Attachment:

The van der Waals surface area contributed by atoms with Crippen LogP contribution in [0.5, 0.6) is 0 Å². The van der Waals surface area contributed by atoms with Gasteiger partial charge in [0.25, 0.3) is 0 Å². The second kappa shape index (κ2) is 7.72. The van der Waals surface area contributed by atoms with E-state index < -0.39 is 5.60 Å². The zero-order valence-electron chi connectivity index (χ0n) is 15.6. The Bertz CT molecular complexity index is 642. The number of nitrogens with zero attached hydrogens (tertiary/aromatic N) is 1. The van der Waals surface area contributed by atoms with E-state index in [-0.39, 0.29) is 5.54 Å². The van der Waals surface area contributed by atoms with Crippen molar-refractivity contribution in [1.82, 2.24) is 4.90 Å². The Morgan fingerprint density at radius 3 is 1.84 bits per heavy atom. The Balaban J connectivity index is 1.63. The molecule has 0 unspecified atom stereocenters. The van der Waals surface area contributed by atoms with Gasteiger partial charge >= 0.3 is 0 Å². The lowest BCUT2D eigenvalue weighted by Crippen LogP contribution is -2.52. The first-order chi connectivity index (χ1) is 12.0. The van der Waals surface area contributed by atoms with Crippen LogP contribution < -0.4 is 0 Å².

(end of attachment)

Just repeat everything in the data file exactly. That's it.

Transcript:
The van der Waals surface area contributed by atoms with Crippen LogP contribution in [0.5, 0.6) is 0 Å². The van der Waals surface area contributed by atoms with Gasteiger partial charge in [0.25, 0.3) is 0 Å². The second kappa shape index (κ2) is 7.72. The van der Waals surface area contributed by atoms with E-state index < -0.39 is 5.60 Å². The zero-order valence-electron chi connectivity index (χ0n) is 15.6. The Bertz CT molecular complexity index is 642. The number of nitrogens with zero attached hydrogens (tertiary/aromatic N) is 1. The van der Waals surface area contributed by atoms with E-state index in [-0.39, 0.29) is 5.54 Å². The van der Waals surface area contributed by atoms with Crippen molar-refractivity contribution in [1.82, 2.24) is 4.90 Å². The Morgan fingerprint density at radius 3 is 1.84 bits per heavy atom. The Balaban J connectivity index is 1.63. The molecule has 0 unspecified atom stereocenters. The van der Waals surface area contributed by atoms with Gasteiger partial charge >= 0.3 is 0 Å². The lowest BCUT2D eigenvalue weighted by Crippen LogP contribution is -2.52. The first-order chi connectivity index (χ1) is 12.0. The van der Waals surface area contributed by atoms with Crippen LogP contribution < -0.4 is 0 Å².